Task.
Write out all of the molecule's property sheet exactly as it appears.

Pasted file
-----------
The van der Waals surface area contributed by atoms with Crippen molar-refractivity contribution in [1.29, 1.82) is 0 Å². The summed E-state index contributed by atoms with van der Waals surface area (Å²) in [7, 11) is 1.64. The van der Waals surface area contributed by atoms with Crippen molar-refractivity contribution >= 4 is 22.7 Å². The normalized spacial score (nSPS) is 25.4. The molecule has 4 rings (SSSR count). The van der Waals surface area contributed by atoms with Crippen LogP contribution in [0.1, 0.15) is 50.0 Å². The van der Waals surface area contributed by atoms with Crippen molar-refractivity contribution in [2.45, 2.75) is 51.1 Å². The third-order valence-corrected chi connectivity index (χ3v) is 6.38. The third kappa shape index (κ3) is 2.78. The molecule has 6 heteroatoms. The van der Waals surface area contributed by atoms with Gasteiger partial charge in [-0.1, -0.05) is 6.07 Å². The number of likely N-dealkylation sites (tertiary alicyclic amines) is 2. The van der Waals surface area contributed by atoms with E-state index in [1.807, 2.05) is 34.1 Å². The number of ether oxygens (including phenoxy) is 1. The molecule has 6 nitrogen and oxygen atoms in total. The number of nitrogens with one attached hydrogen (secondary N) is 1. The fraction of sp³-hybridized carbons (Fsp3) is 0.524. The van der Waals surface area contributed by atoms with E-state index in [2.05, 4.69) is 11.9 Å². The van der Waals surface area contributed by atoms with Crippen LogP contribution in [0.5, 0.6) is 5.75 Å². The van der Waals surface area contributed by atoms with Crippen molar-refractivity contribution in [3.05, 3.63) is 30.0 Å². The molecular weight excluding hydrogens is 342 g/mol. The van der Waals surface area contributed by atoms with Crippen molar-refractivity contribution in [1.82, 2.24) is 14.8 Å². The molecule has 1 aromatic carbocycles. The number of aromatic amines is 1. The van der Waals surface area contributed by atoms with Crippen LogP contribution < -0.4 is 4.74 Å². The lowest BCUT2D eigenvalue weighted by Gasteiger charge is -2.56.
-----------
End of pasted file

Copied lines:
The van der Waals surface area contributed by atoms with Crippen molar-refractivity contribution in [1.29, 1.82) is 0 Å². The summed E-state index contributed by atoms with van der Waals surface area (Å²) in [7, 11) is 1.64. The van der Waals surface area contributed by atoms with Crippen molar-refractivity contribution >= 4 is 22.7 Å². The normalized spacial score (nSPS) is 25.4. The molecule has 4 rings (SSSR count). The van der Waals surface area contributed by atoms with Crippen LogP contribution in [0.1, 0.15) is 50.0 Å². The van der Waals surface area contributed by atoms with Crippen molar-refractivity contribution in [2.45, 2.75) is 51.1 Å². The third-order valence-corrected chi connectivity index (χ3v) is 6.38. The third kappa shape index (κ3) is 2.78. The molecule has 6 heteroatoms. The van der Waals surface area contributed by atoms with Gasteiger partial charge in [-0.1, -0.05) is 6.07 Å². The number of likely N-dealkylation sites (tertiary alicyclic amines) is 2. The van der Waals surface area contributed by atoms with E-state index in [1.807, 2.05) is 34.1 Å². The number of ether oxygens (including phenoxy) is 1. The molecule has 6 nitrogen and oxygen atoms in total. The number of nitrogens with one attached hydrogen (secondary N) is 1. The fraction of sp³-hybridized carbons (Fsp3) is 0.524. The van der Waals surface area contributed by atoms with E-state index in [2.05, 4.69) is 11.9 Å². The van der Waals surface area contributed by atoms with Crippen LogP contribution in [0.5, 0.6) is 5.75 Å². The van der Waals surface area contributed by atoms with Crippen molar-refractivity contribution in [3.05, 3.63) is 30.0 Å². The molecular weight excluding hydrogens is 342 g/mol. The van der Waals surface area contributed by atoms with Crippen molar-refractivity contribution in [1.82, 2.24) is 14.8 Å². The molecule has 1 aromatic carbocycles. The number of aromatic amines is 1. The van der Waals surface area contributed by atoms with Crippen LogP contribution < -0.4 is 4.74 Å². The lowest BCUT2D eigenvalue weighted by Gasteiger charge is -2.56.